Now I know cold noodles aren’t everyone’s bag. I’m not a fan of cold soups and some people love gazpacho. In the same way, some people really only prefer their noodles hot. I don’t necessarily go out in search of cold noodles; usually it just happens because I’m too lazy to heat up my leftover spaghetti (or I’m too tired to wrangle with the microwave which is on top of our fridge which basically requires me to use a step stool to reach it comfortably). But sometimes, I also actually just crave cold noodles.
Chitlins, I have a super easy “30-minute meal” for y’all. It goes well with that naan I posted recently (when the heck did I post that, like a week ago?). It’s great if you’re having one of those massive brain fart days where you can’t even seem to remember your own address, or birthday, or the day of the week. That’s how I feel today, do you ever get that? Is there such a thing as delayed jet lag? ‘Cuz I totally think I’m experiencing that.
Sometimes when I make a recipe, I don’t change it all. I mean, maybe I sub a different herb because I’m lazy or I have some crazy herbs growing in my backyard. Sometimes, I don’t know enough about the flavor combo/cooking technique to feel like I need to experiment just yet. Other times, I have guests coming and I’d rather not end up with an epic kitchen fail and nothing to serve. Memorial Day would fall into every single one of those categories.
A few weeks ago, after one of our skiing trips, I felt like poo when we got back to the city. I mean, coughing, sneezing, the whole wretched bit of sickness. So I took off two days from work, which rarely happens, and stayed home. I slept and then when I couldn’t sleep I baked. And when I couldn’t do either of those I ate comfort soup and caught up on Downton Abbey. It was a rough life.
My father is not very good at languages. It’s a well-known and oft joked about fact in our family. Sometimes he’ll grace us with his rendition of instructions written in different languages. Where some people are tone-deaf, my father is “accent-deaf,” and he speaks everything in a hopeless American accent that would make a native-speaker of the other language cringe. We find it hysterical. If it’s a matter of repeating what someone else has told him, he has better luck, sort of.
My mother is a bit better. For all her love of languages, there are often times where she will repeat a single word over and over trying different accents and emphases. It can be humorous, though after several attempts one begins to wonder if she merely enjoys hearing the sound of her own voice. Lovely as her voice is, one word stuck on loop can be a bit daunting at times.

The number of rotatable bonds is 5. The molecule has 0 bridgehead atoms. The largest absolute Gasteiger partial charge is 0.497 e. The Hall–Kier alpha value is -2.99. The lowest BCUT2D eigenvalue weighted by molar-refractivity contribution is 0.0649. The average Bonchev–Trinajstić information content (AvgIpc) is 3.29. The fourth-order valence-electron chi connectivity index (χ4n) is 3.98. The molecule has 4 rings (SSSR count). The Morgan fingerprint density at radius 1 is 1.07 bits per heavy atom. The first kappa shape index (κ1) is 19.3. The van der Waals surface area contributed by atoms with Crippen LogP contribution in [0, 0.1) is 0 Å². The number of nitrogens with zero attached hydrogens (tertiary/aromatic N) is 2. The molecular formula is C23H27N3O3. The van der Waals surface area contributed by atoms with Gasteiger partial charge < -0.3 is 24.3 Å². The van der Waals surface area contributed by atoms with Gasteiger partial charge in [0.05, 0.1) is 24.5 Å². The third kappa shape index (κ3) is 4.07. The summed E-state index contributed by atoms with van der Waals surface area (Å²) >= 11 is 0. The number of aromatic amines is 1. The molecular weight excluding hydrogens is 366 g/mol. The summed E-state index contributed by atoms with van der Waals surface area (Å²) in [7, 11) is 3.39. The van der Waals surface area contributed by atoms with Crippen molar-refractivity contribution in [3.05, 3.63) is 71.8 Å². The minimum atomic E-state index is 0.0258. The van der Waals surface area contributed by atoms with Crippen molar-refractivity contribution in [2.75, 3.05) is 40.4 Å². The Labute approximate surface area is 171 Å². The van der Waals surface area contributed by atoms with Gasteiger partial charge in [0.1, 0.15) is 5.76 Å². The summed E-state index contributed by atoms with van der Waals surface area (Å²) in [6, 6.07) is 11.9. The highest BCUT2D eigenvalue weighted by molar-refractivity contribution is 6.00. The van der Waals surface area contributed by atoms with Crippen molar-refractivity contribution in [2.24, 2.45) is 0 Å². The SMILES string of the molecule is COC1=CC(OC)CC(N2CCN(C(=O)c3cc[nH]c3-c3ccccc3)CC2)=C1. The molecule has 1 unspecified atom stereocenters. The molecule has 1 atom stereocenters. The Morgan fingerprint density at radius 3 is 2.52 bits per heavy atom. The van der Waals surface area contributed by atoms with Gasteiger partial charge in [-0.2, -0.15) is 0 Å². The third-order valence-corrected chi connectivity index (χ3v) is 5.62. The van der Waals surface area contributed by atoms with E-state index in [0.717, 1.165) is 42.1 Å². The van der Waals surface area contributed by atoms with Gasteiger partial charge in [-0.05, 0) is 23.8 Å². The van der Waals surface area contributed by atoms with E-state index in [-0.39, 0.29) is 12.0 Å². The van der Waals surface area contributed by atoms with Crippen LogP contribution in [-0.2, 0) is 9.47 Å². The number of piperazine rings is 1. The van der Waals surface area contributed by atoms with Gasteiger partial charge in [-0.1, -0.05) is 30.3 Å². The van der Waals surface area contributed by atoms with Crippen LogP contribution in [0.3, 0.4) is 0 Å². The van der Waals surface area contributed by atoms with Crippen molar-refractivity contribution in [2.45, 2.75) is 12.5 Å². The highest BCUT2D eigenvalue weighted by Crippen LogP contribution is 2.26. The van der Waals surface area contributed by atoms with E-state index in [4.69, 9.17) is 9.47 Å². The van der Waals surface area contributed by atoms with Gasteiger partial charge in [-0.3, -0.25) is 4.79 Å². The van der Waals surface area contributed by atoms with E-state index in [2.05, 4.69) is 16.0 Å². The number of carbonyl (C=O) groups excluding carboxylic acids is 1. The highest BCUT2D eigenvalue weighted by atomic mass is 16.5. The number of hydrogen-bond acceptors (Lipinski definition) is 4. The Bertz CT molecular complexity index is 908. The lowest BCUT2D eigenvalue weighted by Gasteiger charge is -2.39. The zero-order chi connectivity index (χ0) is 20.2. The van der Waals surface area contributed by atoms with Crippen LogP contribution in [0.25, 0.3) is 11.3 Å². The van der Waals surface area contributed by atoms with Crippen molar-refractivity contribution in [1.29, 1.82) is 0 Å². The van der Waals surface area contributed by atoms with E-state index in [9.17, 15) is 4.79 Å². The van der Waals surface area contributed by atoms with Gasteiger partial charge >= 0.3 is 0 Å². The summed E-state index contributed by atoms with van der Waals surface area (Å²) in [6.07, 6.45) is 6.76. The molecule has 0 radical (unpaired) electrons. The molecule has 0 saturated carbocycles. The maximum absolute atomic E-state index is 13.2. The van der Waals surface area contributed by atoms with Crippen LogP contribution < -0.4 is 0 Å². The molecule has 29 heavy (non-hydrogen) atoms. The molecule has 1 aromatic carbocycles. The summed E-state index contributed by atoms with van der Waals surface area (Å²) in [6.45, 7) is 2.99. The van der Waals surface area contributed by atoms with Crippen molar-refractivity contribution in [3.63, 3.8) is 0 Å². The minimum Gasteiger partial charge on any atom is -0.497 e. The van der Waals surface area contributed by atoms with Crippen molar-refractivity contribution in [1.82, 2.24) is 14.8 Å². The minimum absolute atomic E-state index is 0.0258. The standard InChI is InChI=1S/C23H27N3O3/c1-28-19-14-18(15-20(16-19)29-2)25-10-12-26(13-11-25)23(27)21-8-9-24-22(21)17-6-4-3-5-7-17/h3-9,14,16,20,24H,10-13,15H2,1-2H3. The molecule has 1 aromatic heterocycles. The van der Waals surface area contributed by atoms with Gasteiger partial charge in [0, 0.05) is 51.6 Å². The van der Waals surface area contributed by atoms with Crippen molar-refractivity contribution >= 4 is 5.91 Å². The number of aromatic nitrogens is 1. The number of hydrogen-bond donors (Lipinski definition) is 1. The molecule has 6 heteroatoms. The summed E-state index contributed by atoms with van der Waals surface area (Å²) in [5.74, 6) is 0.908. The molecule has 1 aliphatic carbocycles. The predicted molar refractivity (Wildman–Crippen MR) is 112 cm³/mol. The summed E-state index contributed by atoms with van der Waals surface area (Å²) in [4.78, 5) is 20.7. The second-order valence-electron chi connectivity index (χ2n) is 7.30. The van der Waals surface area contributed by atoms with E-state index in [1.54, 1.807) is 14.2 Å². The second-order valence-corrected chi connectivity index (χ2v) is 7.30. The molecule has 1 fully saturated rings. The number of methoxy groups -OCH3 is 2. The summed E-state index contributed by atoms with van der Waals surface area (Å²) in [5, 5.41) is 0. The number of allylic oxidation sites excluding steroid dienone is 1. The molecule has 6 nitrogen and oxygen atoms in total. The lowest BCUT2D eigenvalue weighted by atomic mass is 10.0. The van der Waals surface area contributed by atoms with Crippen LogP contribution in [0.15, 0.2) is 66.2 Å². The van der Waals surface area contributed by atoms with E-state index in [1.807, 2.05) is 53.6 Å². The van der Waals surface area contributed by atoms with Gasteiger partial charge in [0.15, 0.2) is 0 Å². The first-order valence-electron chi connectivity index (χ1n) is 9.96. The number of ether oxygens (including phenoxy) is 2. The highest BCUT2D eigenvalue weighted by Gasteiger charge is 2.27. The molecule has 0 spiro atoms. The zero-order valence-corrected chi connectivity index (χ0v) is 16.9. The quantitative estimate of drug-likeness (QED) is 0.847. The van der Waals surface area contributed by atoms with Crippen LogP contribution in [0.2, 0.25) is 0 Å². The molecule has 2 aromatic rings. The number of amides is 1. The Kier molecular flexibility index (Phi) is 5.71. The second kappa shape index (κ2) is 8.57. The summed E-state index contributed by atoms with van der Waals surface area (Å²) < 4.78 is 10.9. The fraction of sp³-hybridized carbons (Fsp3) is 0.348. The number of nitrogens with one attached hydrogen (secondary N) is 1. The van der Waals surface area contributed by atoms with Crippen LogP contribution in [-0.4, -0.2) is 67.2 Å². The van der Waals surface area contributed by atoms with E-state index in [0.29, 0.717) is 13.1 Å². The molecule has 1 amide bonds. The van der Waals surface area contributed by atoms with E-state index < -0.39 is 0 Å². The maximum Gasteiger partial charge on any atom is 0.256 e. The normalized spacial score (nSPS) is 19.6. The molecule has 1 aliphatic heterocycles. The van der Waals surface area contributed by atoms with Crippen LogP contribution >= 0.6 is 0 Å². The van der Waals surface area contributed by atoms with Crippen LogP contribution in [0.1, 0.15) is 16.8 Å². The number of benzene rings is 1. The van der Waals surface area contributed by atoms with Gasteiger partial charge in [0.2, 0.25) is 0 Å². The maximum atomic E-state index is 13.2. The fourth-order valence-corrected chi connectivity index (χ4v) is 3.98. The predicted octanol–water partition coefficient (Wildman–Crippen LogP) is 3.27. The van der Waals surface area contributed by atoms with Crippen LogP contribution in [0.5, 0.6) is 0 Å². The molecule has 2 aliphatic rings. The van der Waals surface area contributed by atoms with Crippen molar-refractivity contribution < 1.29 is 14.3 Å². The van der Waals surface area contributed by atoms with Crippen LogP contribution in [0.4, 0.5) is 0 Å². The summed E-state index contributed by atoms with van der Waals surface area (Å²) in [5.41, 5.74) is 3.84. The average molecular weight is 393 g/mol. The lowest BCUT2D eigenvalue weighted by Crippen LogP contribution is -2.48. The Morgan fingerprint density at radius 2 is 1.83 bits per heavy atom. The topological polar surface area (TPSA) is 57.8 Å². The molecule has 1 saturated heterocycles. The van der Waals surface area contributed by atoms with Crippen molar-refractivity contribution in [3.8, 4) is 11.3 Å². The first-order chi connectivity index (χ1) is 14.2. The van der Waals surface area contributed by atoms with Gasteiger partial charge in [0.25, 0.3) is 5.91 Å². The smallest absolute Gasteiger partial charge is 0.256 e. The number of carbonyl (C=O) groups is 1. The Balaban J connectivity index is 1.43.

On the off-chance that you haven’t lost all your teeth and aren’t blind drunk from the last several recipes I posted, here’s a little something to help abate the sugar rush. Chicken roll-ups with spinach, ricotta, mozzarella and a lemon herb butter.
While it is true I eat meat, I don’t generally cook meat for myself (unless it’s bacon, or even better than that, DUCK bacon), mostly because it’s expensive and I’m lazy. Vegetables often require minimal preparation, and even if you undercooked them you’re not liable to get sick. I, thankfully, like my bacon burnt to a crisp, to the point where it’s practically bacon dust and the kitchen is full of smoke and you can hardly see in front of your face. That’s just how I roll. Unfortunately, The BF, much like my father, cannot subsist on vegetables alone. And I am therefore, obliged to cook meat, that isn’t just bacon, once in a while. Continue reading
My mother has this Christmas cactus that has been in my parent’s house since the dawn of time. At least for as long as I can remember, anyway. And all while I was growing up I couldn’t for the life of me figure out why it was called a “Christmas cactus” specifically. I reasoned that it had something to do with the colors, the cactus tentacles are a deep green and the flowers are a nice burgundy red. But here’s the reason I had trouble figuring it out: Christmas cacti are supposed to bloom in the winter. But my mother’s poor cactus is hopelessly out of season. It blooms in the spring, or mid-summer. My years of confusion were justified: my mother’s cactus has an identity crisis.
I’m sort of like that cactus. Especially when it comes to baking. I bristle under seasonal baking. Not because I don’t like the fresher ingredients, I do. But for whatever reason it’s always in the dead of summer that I yearn for potpie, or in the throes of a particularly cold winter that I want the most complicated bread that needs super extra rising time in temperatures approaching the climate of a tropical rainforest. Funny story, I know. What makes it even funnier though? Like most apartments in New York I don’t have an air-conditioned kitchen, and while there is this thing by the window that I think is supposed to be a heater, I’ll be damned if it produces any heat. So you can be sure that in the dead of summer my apartment is about 15 degrees warmer than it is outside (despite the arsenal of fans I have set up to produce a dizzying number of cross breezes); and in the winter it’s a solid two degrees above freezing. Really complicates my out of season baking habit. Doesn’t stop it, though. Continue reading